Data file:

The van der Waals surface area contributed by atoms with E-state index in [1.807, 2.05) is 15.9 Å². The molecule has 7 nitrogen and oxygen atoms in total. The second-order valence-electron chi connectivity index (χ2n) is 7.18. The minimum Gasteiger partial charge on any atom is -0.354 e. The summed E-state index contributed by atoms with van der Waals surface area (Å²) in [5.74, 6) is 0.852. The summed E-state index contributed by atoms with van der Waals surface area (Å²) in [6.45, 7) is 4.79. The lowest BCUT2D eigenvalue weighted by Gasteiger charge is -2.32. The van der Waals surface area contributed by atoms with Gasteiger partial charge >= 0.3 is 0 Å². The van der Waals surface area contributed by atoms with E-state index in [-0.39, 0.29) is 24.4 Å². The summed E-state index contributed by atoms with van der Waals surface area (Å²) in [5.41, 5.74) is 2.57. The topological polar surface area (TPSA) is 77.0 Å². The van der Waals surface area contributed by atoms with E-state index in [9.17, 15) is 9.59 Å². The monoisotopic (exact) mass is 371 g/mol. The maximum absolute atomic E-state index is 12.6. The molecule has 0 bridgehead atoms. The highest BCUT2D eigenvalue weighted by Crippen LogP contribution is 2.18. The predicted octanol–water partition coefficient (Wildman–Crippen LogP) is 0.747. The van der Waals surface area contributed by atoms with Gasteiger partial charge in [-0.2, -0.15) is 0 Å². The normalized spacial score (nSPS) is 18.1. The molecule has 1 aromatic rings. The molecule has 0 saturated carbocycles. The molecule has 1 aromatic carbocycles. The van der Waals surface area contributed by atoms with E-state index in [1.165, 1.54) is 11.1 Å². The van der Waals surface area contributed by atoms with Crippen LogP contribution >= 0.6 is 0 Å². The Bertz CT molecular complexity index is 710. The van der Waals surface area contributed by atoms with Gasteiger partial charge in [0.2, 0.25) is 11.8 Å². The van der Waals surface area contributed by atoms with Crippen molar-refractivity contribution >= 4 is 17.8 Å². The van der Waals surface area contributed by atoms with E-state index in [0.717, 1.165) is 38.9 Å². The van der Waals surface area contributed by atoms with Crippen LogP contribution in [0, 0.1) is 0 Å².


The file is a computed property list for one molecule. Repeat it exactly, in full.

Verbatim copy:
The van der Waals surface area contributed by atoms with E-state index in [1.807, 2.05) is 15.9 Å². The molecule has 7 nitrogen and oxygen atoms in total. The second-order valence-electron chi connectivity index (χ2n) is 7.18. The minimum Gasteiger partial charge on any atom is -0.354 e. The summed E-state index contributed by atoms with van der Waals surface area (Å²) in [5.74, 6) is 0.852. The summed E-state index contributed by atoms with van der Waals surface area (Å²) in [6.45, 7) is 4.79. The lowest BCUT2D eigenvalue weighted by Gasteiger charge is -2.32. The van der Waals surface area contributed by atoms with Gasteiger partial charge >= 0.3 is 0 Å². The van der Waals surface area contributed by atoms with E-state index in [-0.39, 0.29) is 24.4 Å². The summed E-state index contributed by atoms with van der Waals surface area (Å²) in [5.41, 5.74) is 2.57. The topological polar surface area (TPSA) is 77.0 Å². The van der Waals surface area contributed by atoms with E-state index in [9.17, 15) is 9.59 Å². The monoisotopic (exact) mass is 371 g/mol. The maximum absolute atomic E-state index is 12.6. The molecule has 0 bridgehead atoms. The highest BCUT2D eigenvalue weighted by Crippen LogP contribution is 2.18. The predicted octanol–water partition coefficient (Wildman–Crippen LogP) is 0.747. The van der Waals surface area contributed by atoms with Gasteiger partial charge in [-0.2, -0.15) is 0 Å². The normalized spacial score (nSPS) is 18.1. The molecule has 1 aromatic rings. The molecule has 0 saturated carbocycles. The molecule has 1 aromatic carbocycles. The van der Waals surface area contributed by atoms with E-state index in [1.165, 1.54) is 11.1 Å². The van der Waals surface area contributed by atoms with Crippen LogP contribution >= 0.6 is 0 Å². The Bertz CT molecular complexity index is 710. The van der Waals surface area contributed by atoms with Gasteiger partial charge in [0.2, 0.25) is 11.8 Å². The van der Waals surface area contributed by atoms with Crippen molar-refractivity contribution >= 4 is 17.8 Å². The van der Waals surface area contributed by atoms with E-state index in [0.717, 1.165) is 38.9 Å². The van der Waals surface area contributed by atoms with Crippen LogP contribution in [0, 0.1) is 0 Å².